SUNNYSIDE — The City Council and members of the various commissions and boards were provided refreshing reminders about their roles and responsibilities, as well as the law as it pertains to those roles.

Ann Bennet, director of Washington Cities Insurance Authority, was the first to share a few do’s and don’ts at the June 3 workshop.

She pointed out how officials can set the city up for a lawsuit, as well as ways to avoid liability issues.

Although the City Council or other legislators receive individual immunity when acting as a whole body, they are not immune when acting outside their meetings.

Bennett said fairness and impartiality are imperative, therefore any member who communicates with either a proponent or opponent of an issue being considered by the legislative group must disclose the content of those communications.

“This is how council’s get into trouble,” Bennett said.

Land use, personnel and negligent misrepresentation are areas of potential liability, she said.

Bennett also set the table for a reminder on the Public Records Act, reminding all officials their business emails and communications (including those on personal devices) are subject to public records request, and communication should be via the city issued emails.

City Clerk Jacqueline Renteria reminded those present for the workshop of the history of Washington’s Public Records Act.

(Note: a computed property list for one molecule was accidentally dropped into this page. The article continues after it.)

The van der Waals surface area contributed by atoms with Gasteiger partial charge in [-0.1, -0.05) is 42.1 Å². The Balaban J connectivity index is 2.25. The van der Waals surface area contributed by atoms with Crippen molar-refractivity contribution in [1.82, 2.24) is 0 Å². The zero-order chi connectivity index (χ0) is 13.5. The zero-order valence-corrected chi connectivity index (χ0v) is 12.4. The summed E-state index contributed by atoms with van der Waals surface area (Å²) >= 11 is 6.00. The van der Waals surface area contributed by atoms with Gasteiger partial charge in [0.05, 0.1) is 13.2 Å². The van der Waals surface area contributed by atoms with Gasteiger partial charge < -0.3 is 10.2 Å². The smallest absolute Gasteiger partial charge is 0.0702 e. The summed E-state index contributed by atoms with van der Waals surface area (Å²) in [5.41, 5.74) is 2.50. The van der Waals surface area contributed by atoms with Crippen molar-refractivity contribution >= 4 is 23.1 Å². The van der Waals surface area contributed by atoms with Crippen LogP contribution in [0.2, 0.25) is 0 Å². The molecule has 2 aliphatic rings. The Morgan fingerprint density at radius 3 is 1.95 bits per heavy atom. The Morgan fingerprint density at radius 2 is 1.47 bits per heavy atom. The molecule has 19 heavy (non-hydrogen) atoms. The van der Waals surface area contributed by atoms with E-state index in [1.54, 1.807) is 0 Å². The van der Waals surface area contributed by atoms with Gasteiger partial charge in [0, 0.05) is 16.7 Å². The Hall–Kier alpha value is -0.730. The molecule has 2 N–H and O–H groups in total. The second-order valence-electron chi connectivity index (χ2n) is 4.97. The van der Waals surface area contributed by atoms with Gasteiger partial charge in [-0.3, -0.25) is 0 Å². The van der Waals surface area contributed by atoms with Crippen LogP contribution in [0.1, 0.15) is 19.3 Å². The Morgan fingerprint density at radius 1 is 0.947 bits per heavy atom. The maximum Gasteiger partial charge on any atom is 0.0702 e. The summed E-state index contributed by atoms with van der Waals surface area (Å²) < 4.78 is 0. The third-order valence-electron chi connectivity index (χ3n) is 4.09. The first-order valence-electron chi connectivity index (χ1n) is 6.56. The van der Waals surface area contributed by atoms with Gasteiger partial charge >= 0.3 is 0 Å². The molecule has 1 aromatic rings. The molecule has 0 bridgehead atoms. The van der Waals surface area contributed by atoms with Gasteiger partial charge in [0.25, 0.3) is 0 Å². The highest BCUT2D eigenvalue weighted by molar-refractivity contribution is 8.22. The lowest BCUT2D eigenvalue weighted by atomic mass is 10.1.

She said the law is tailored with the people of the state having the right to know what is happening within its government bodies.

Public records include “Any writing containing information relating to the conduct of government prepared, owned, used or retained by any state or local agency regardless of physical form or characteristics,” Renteria said.

The Public Records Act, RCW 42.56 outlines the obligations of the government agencies, which includes honoring requests submitted in person, by mail or by email.

Although there may be a policy like the city’s that includes a public records request form, Renteria said verbal requests must also be honored.

The city or government agency has five days to respond to a request, and no request can be considered “too broad,” she said, noting clarification to ease the burden can be made, but the requestor is not obligated to narrow the scope of the request.

A review of the Open Public Meetings Act, as well as roles and responsibilities of commissioners was also provided by City Manager Martin Casey.

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